In terms of my personal connection, I do recognize that with me being the first African-American mayor of the city there are a different set of expectations. Many times, folks who have been active in the police-reform movement have an expectation that I have a deep understanding of these issues as an African-American male who grew up on the East Coast. I know they are expecting me to deliver on some of those. I am definitely all for taking up that challenge and making sure that we are meeting the needs of all members of our community and balancing that with the need for people to feel safe in their homes, feel safe in their parks and everywhere else. The light may shine a little bit brighter on me in this moment. I have a father who worked for the National Urban League when I was growing up. My parents were very active in the civil rights movement. Those are the stories I grew up hearing. I’m very well steeped in those. At the same time, I also have police officers in my extended family. I’ve been touched by all the people I grew up with and that surrounded me, and so I think that I’ve got a good sense of a lot of the different perspectives on this issue, and I can bring some of those to the table.
Q: Do you see a glaring racial divide in Tempe?
A: Honestly, no. But in every community there are people who feel they’ve been left out of the economic prosperity of the city, feel they’re not getting all of the resources and the things they need. We can never turn a blind eye. We always have to make sure we are listening. We need to do everything we can to bring them in.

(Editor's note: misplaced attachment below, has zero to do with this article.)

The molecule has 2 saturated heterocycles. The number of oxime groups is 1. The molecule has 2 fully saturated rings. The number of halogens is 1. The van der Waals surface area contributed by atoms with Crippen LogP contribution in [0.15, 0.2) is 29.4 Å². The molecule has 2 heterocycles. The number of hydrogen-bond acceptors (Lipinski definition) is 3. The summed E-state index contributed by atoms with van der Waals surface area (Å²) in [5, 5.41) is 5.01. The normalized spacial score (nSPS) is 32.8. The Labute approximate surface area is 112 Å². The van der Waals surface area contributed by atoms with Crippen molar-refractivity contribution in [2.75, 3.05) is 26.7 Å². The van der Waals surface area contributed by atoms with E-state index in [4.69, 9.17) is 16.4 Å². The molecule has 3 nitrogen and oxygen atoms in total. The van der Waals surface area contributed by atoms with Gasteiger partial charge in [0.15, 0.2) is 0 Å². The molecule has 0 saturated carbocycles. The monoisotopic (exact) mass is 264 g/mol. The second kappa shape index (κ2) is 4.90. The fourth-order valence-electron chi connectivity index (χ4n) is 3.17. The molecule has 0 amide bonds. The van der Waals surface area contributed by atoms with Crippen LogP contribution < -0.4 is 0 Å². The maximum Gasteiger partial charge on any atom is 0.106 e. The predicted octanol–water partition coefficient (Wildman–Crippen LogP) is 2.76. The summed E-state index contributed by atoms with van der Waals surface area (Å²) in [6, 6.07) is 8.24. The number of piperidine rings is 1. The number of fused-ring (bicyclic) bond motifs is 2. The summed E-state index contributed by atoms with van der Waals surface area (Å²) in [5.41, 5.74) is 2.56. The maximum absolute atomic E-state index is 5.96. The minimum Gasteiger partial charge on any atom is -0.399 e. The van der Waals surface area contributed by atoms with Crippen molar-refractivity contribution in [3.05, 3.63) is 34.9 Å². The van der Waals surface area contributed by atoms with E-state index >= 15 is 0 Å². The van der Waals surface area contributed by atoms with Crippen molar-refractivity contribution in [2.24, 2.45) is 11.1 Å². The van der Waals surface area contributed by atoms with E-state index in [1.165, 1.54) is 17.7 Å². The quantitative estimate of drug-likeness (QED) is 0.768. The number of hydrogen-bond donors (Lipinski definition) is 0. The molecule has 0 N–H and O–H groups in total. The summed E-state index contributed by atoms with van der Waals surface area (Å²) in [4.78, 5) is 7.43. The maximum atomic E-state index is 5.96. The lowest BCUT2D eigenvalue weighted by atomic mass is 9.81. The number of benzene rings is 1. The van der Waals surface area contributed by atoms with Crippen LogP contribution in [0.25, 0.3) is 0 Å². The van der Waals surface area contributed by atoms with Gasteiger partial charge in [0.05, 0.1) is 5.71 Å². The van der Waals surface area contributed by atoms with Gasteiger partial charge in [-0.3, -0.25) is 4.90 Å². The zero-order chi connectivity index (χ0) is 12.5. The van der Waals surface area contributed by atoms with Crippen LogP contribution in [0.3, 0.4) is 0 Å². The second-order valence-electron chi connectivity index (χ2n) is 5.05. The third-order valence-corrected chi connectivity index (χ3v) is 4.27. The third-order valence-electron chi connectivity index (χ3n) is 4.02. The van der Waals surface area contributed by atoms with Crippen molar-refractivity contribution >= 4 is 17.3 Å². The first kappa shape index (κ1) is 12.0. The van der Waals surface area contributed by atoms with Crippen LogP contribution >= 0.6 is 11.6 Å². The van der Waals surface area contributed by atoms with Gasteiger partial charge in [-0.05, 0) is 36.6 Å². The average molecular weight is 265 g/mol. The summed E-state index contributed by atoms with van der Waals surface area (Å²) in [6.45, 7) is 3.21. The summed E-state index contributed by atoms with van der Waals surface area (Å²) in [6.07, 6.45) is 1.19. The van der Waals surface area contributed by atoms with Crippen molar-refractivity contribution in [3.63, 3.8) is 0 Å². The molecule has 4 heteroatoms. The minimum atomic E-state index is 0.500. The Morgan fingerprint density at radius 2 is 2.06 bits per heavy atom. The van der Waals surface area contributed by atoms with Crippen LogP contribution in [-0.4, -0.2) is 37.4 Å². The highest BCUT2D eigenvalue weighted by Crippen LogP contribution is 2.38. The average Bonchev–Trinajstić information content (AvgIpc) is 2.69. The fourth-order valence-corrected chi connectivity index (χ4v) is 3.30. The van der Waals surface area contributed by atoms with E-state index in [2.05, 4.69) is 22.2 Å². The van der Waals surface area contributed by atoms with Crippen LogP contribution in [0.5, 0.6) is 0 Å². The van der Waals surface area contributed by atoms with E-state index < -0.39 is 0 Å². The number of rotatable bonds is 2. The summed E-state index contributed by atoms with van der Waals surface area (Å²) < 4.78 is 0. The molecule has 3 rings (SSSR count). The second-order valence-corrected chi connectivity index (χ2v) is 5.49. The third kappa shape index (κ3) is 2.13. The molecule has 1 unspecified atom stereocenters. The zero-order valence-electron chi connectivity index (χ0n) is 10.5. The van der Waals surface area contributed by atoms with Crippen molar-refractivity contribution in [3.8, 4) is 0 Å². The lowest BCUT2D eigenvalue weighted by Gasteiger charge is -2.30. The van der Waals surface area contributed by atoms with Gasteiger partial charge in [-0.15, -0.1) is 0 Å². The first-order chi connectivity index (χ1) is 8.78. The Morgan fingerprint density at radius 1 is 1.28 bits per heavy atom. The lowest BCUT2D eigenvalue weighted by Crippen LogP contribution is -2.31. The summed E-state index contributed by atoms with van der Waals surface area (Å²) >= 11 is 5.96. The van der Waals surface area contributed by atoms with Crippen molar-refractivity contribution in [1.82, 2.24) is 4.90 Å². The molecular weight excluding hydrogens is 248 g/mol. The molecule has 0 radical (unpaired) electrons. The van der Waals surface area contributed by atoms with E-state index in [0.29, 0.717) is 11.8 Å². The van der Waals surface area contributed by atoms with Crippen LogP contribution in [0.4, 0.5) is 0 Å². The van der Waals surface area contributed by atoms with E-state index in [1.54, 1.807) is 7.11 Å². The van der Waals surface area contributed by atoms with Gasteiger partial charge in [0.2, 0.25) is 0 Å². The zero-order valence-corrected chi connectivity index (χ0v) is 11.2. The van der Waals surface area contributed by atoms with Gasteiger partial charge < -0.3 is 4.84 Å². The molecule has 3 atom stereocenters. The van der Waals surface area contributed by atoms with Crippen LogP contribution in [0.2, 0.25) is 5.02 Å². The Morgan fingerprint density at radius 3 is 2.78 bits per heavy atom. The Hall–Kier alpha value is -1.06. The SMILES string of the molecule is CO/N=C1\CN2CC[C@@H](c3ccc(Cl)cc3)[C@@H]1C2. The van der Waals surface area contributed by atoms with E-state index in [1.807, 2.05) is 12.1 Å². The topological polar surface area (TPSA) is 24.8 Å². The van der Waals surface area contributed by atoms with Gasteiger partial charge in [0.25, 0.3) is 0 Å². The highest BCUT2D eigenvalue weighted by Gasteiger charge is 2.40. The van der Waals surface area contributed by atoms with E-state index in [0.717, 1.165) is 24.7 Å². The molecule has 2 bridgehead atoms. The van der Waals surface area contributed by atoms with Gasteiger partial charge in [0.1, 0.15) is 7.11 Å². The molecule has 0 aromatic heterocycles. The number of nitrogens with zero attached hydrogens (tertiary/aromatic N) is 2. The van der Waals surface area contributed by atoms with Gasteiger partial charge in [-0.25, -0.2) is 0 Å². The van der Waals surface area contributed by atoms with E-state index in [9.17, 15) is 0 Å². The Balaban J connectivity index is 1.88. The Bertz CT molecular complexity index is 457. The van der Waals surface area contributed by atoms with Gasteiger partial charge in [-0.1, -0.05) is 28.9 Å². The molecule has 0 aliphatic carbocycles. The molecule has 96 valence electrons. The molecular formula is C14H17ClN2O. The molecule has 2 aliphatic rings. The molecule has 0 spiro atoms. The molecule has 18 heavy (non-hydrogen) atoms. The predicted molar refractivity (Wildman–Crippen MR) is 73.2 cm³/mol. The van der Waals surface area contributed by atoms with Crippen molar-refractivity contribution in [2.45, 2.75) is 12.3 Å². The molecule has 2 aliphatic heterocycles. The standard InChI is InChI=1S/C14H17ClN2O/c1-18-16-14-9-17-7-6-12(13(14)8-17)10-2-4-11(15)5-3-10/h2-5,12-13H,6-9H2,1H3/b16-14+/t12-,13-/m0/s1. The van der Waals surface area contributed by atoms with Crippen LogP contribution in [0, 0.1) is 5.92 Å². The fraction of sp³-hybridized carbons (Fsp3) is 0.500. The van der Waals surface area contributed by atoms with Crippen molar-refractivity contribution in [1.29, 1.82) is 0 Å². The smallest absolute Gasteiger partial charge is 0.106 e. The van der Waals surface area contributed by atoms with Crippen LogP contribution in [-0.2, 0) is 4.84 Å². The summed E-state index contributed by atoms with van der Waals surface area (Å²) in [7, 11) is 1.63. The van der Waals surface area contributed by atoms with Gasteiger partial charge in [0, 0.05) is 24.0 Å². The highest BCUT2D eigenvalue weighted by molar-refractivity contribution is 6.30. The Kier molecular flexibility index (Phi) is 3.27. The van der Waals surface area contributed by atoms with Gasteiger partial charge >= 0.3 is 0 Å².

I was accepted into the city with open arms. The overwhelming number of people I’ve come into contact with in this city are honest, hard-working, good people who are just trying to provide for their families and do the best they can to be good citizens. Tempe is an incredible place and why it’s the only city I’ve lived in in Arizona. I can’t imagine living anywhere else.
Q: You easily unseated a two-term incumbent mayor who served the city for 20 years. Why do you think you received that overwhelming support? What do you bring to Tempe as mayor?
A: Mayor Mitchell and I are friends. We had several conversations during the transition. We have definitely maintained a good, positive relationship during all of this, and I appreciate that.
I would go back to a conversation that he and I had at one point. We basically said we’re going to put our respective platforms out there and the voters will make a decision.
I would hear concerns about the traffic and feeling they couldn’t move about the city in any kind of reasonable time period. I would hear concerns that if we’re going to really be a diverse, inclusive city, we have to make sure we have housing for people of all different backgrounds and demographics, and I’m concerned that were losing that. There was concern that, with emphasis on business, we don’t lose emphasis on small or intermediate-size business, the people who live here and put their money back into our community. Those were the things I campaigned on from April of 2019 up to Election Day. Those ideas and concepts about vision resonated with the people of Tempe. They connected with that and I think that’s why my campaign was successful.